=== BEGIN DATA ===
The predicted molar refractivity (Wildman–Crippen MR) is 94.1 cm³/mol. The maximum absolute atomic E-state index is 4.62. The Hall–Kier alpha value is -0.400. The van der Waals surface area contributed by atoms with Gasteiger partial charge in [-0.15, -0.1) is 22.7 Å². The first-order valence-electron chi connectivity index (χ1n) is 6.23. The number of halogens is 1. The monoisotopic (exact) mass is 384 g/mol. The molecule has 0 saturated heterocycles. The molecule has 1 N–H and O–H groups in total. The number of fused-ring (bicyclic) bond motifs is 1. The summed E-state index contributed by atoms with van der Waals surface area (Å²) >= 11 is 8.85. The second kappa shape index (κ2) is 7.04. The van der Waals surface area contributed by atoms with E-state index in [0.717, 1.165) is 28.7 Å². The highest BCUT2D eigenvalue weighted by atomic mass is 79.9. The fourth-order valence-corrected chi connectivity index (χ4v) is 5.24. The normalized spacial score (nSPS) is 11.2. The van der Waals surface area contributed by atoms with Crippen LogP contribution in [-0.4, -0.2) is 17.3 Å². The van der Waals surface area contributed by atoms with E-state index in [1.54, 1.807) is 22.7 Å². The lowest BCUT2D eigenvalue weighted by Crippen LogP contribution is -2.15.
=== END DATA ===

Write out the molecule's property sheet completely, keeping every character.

The predicted molar refractivity (Wildman–Crippen MR) is 94.1 cm³/mol. The maximum absolute atomic E-state index is 4.62. The Hall–Kier alpha value is -0.400. The van der Waals surface area contributed by atoms with Gasteiger partial charge in [-0.15, -0.1) is 22.7 Å². The first-order valence-electron chi connectivity index (χ1n) is 6.23. The number of halogens is 1. The monoisotopic (exact) mass is 384 g/mol. The molecule has 0 saturated heterocycles. The molecule has 1 N–H and O–H groups in total. The number of fused-ring (bicyclic) bond motifs is 1. The summed E-state index contributed by atoms with van der Waals surface area (Å²) >= 11 is 8.85. The second kappa shape index (κ2) is 7.04. The van der Waals surface area contributed by atoms with E-state index in [0.717, 1.165) is 28.7 Å². The highest BCUT2D eigenvalue weighted by atomic mass is 79.9. The fourth-order valence-corrected chi connectivity index (χ4v) is 5.24. The normalized spacial score (nSPS) is 11.2. The van der Waals surface area contributed by atoms with Crippen LogP contribution in [-0.4, -0.2) is 17.3 Å². The van der Waals surface area contributed by atoms with E-state index in [1.54, 1.807) is 22.7 Å². The lowest BCUT2D eigenvalue weighted by Crippen LogP contribution is -2.15.